Such options until recently could be found only in $300-plus dashboard devices. The software, from TeleNav, a Sunnyvale (Calif.) company, costs each user $10 a month. But Ramundo says efficiency gains for medical workers more than offset the added costs: "Every hour they're not here in the office getting directions or getting lost is a billable hour they're out seeing patients."
THE GPS BANDWAGON
For years, satellite-based navigation technology was restricted to the military, which used it to position troops or guide missiles. The government purposely made GPS signals too fuzzy for civilians other than hikers or boaters to find useful. That changed in 2000, though, when civilians were given access to more accurate signals. An industry quickly sprang up for car-based navigation, which is a $6.8 billion business today, says iSuppli.
Now GPS phones are embedded with tiny chips that receive signals from the collection of 31 GPS satellites that blanket every inch of the Earth with a faint radio signal. A receiver needs to be within range of at least four satellites at once to determine its location accurately. That is drawn on-screen, matching latitude and longitude with maps sent via wireless Net connections.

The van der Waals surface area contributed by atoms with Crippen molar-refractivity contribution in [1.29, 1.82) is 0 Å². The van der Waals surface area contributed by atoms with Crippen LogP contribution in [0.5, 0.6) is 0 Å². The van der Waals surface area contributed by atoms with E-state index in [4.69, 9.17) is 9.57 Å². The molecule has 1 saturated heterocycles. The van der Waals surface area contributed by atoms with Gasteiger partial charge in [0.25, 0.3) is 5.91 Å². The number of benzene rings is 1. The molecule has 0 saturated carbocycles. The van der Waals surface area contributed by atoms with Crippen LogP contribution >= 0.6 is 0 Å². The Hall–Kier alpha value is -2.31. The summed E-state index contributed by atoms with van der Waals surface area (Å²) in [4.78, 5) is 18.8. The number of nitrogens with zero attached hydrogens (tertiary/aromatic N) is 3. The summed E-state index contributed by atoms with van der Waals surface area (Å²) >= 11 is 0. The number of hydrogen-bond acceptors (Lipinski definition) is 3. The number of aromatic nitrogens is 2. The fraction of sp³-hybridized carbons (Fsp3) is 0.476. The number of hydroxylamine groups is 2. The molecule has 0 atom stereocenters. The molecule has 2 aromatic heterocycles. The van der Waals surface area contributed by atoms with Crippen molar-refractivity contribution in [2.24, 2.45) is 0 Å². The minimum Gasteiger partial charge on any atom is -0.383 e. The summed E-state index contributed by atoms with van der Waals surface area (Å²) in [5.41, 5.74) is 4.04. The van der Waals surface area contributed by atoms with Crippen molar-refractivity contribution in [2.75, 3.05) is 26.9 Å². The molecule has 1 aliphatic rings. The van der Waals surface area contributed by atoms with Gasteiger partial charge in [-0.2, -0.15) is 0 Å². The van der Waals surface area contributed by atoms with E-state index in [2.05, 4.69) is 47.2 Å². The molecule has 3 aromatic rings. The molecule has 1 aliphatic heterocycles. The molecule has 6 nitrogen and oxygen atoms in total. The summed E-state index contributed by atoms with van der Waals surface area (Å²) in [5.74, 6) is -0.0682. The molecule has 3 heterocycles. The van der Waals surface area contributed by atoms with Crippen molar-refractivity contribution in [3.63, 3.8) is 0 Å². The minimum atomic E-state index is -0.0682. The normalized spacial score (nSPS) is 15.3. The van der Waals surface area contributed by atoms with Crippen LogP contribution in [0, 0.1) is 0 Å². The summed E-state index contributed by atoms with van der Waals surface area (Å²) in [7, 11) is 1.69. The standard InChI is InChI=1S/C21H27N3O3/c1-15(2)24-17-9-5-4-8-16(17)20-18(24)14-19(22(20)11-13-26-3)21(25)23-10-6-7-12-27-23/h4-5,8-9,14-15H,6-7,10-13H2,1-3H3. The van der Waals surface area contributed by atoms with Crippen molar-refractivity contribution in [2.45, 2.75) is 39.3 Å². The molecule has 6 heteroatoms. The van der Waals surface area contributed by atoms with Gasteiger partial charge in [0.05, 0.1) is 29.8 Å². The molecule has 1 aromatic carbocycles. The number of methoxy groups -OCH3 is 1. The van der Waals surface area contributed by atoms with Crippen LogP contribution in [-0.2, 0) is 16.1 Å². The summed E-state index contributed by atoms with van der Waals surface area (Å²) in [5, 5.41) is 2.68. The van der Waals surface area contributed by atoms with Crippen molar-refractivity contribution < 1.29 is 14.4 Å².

As more players jump into navigation, it has triggered a wave of deal-making that reflects the nervousness of established players. Makers of car-based or other dedicated (nonphone) devices worry that competitors will gain control of essential mapping data, which show names and locations of streets, homes, restaurants, and hotels and must be regularly updated.
The two companies supplying that data, Chicago-based Navteq (NVT ) and Netherlands-based Tele Atlas, are now being rolled up. In July, one of the largest car-navigation outfits, Dutch concern TomTom, moved to acquire Tele Atlas for $2.3 billion. Stock in rival Navteq soared on the expectation it would be acquired by Garmin (GRMN ), TomTom's Olathe (Kan.)-based competitor, or perhaps Google or Microsoft (MSFT ), which operate mapping sites. But on Oct. 1 phone giant Nokia jumped in with an $8.1 billion deal to buy Navteq--a price nearly 14 times its $582 million in 2006 sales.
Faced with having to buy mapping data from a competitor, Garmin announced on Oct. 31 a hostile $3.3 billion bid for Tele Atlas. TomTom responded with a $4.3 billion offer. Garmin has until Dec. 4 to counter. The buyout binge isn't likely to end there. Analysts say possible targets include TeleNav, which supplies navigation software to carriers, and its rival Networks In Motion of Aliso Viejo, Calif. Also in the spotlight is Kirkland (Wash.)-based Inrix, spun off from Microsoft in 2004. It supplies live traffic data on 55,000 miles of U.S. roads. Its sole competitor, Traffic.com, was bought earlier this year by Navteq, and is becoming part of Nokia.